Saturday Night Live has a long tradition of inviting athletes to host the comedy sketch show.

Some of the appearances have been memorable, such as those hosted by Peyton Manning, Charles Barkley, and Dwayne Johnson. J.J. Watt’s recent stint probably doesn’t belong in the same category. And there have been some awful examples. Remember Nancy Kerrigan hosting SNL? No? Probably best to keep it that way.

But as part of the continuing effort to fill programming without live sports, networks like NBC Sports Network have had to get creative. That will apply next week with the channel devoting its prime-time programming to classic episodes of Saturday Night Live hosted by athletes.

Here’s what the schedule will look like, courtesy of Outkick the Coverage’s Ryan Glasspiegel:

There have been some memorable SNL sketches produced with athletes throughout the show’s 45 seasons. Perhaps the most hilarious of them is Peyton Manning’s “United Way” skit from 2007.

Michael Jordan was a special guest on “Daily Affirmation” with Stuart Smalley in 1991. Was this believable? In real life, Jordan may have spoken his grudges to a mirror.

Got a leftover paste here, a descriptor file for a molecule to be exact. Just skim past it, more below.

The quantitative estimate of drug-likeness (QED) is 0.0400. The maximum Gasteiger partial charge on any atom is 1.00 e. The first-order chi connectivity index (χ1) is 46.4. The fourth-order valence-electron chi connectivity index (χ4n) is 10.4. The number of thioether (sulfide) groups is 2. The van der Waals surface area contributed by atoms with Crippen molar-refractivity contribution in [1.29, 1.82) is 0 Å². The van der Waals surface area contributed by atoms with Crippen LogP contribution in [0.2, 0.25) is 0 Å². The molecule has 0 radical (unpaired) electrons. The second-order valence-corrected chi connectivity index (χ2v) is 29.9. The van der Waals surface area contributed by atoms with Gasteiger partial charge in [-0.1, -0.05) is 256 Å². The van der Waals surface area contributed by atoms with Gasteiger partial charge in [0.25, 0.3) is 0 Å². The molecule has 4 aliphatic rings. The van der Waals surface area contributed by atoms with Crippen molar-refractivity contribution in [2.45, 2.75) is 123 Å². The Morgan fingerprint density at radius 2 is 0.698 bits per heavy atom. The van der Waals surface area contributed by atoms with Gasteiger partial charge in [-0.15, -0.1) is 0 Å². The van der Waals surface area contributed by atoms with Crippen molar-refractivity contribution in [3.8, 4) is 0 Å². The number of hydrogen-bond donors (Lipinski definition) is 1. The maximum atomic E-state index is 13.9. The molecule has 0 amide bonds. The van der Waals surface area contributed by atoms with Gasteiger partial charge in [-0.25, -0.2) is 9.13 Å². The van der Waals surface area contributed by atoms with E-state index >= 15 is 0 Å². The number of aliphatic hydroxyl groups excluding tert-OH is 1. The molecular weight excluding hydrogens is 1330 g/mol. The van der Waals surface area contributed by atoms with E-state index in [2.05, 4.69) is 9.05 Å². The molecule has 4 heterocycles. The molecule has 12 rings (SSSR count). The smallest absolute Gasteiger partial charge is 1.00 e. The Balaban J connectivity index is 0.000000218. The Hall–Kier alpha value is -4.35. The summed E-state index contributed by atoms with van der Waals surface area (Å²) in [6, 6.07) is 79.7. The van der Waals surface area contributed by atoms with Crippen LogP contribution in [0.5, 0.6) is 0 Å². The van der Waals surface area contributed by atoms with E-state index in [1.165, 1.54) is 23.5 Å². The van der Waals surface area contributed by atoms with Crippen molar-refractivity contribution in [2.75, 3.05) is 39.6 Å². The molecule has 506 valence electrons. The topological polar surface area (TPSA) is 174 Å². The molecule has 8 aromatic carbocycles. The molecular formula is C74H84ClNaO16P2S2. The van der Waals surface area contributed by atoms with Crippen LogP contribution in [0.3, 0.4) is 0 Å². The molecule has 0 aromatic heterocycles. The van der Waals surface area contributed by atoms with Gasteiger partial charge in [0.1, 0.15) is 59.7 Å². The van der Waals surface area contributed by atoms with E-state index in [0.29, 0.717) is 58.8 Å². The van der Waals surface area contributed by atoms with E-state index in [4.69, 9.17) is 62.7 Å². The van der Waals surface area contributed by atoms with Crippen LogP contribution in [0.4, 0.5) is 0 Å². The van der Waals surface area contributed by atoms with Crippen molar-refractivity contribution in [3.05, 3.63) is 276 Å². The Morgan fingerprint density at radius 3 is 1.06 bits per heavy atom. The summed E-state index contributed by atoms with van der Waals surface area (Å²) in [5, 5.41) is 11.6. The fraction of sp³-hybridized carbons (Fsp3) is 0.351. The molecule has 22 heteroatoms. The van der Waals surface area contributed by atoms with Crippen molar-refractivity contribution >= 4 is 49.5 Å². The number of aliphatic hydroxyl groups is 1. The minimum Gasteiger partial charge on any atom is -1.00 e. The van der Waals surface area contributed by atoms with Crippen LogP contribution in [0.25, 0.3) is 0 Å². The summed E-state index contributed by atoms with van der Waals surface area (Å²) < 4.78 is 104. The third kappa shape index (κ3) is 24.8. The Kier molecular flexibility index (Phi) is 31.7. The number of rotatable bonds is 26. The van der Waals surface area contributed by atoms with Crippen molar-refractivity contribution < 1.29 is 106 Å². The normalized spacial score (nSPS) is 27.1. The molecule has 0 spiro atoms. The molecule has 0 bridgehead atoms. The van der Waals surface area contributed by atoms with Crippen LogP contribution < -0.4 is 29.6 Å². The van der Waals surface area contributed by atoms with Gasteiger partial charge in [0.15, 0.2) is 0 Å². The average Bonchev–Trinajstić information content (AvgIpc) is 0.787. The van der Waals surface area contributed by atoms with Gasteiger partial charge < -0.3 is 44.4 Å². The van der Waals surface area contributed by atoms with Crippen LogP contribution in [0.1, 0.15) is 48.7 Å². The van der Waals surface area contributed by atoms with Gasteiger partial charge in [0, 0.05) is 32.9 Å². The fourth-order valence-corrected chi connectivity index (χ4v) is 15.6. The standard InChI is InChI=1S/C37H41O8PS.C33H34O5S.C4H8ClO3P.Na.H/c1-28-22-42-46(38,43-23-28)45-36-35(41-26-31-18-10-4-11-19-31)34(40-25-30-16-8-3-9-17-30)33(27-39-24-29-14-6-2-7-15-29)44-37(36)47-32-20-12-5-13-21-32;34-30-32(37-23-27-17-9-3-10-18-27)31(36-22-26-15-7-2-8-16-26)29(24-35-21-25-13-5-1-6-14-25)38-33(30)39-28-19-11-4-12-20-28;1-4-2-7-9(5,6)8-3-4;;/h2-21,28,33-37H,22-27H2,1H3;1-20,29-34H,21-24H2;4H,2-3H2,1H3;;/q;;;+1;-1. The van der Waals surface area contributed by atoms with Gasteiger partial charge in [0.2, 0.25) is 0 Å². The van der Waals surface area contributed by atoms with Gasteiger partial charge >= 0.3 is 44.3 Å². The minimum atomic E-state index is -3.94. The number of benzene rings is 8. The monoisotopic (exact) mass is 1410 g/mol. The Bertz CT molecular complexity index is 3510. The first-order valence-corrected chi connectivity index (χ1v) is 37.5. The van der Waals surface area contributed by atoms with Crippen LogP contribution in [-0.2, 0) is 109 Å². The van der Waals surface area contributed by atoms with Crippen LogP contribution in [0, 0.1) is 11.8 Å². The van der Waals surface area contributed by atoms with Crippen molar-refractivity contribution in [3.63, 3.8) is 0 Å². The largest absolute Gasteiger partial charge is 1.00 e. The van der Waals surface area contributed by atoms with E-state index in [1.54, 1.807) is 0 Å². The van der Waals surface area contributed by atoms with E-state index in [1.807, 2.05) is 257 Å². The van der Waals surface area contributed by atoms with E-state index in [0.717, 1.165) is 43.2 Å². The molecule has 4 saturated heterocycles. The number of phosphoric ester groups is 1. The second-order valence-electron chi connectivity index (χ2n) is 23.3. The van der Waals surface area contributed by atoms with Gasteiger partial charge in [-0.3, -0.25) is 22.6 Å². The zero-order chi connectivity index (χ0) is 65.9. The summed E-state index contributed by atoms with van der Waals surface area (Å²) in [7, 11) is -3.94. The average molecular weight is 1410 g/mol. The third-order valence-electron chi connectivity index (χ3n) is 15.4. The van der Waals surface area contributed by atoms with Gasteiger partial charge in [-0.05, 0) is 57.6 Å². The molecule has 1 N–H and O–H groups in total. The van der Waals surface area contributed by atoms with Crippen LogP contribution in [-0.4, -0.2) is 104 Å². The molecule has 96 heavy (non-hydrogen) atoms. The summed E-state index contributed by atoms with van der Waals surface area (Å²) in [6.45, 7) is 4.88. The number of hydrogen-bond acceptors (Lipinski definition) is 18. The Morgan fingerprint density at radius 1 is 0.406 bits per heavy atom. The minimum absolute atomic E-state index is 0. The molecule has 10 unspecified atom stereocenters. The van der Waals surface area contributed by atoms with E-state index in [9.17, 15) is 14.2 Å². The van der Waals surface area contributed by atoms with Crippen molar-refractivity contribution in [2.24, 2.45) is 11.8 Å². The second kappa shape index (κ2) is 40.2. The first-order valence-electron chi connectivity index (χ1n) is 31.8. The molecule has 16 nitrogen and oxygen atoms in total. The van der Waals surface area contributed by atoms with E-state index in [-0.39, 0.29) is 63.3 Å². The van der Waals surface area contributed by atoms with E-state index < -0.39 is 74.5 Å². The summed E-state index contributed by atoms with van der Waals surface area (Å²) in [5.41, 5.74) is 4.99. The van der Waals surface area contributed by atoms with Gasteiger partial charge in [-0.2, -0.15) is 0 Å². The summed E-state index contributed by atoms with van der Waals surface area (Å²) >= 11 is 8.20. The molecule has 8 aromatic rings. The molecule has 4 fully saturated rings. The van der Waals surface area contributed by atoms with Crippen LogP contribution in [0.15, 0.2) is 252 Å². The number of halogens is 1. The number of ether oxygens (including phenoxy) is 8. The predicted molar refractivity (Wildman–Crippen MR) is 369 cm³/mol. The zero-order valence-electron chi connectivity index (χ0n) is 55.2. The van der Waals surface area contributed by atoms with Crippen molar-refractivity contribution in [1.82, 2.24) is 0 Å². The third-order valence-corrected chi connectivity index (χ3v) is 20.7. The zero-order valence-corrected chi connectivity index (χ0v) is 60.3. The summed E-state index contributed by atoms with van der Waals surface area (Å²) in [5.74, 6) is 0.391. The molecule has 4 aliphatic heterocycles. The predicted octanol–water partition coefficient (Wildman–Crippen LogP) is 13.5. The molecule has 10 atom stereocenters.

Did the “Embrace Debate” era of sports TV originate on SNL’s “Weekend Update” with Derek Jeter and Seth Meyers in 2001?

Actually, the best Jeter Saturday Night Live skit is “Derek Jeter’s Taco Hole,” which amazingly doesn’t appear to be available online. Thanks to Jimmy Traina, however, and NBCSN showing the Jeter-hosted SNL episode next week, we can still enjoy it. Try to get this song out of your head for the rest of the day.

Dwayne Johnson is in the Five-Timers Club as a host, joining SNL royalty like Tom Hanks, Alec Baldwin, Steve Martin, and Justin Timberlake (and other luminaries such as Melissa McCarthy, Ben Affleck, and Scarlet Johansson) but he may never have been better than in his third appearance on the show in 2009 as “The Rock Obama.”

NBCSN’s week of athlete-hosted Saturday Night Live shows begins Monday, May 25 at 8 p.m. ET with the Michael Jordan episode, followed by LeBron James’s 2007 appearance and Charles Barkley’s 2010 show. What a way to end Memorial Day!

About Ian Casselberry

Ian is a writer, editor, and podcaster. You can find his work at Awful Announcing and The Comeback. He's written for Sports Illustrated, Yahoo Sports, MLive, Bleacher Report, and SB Nation.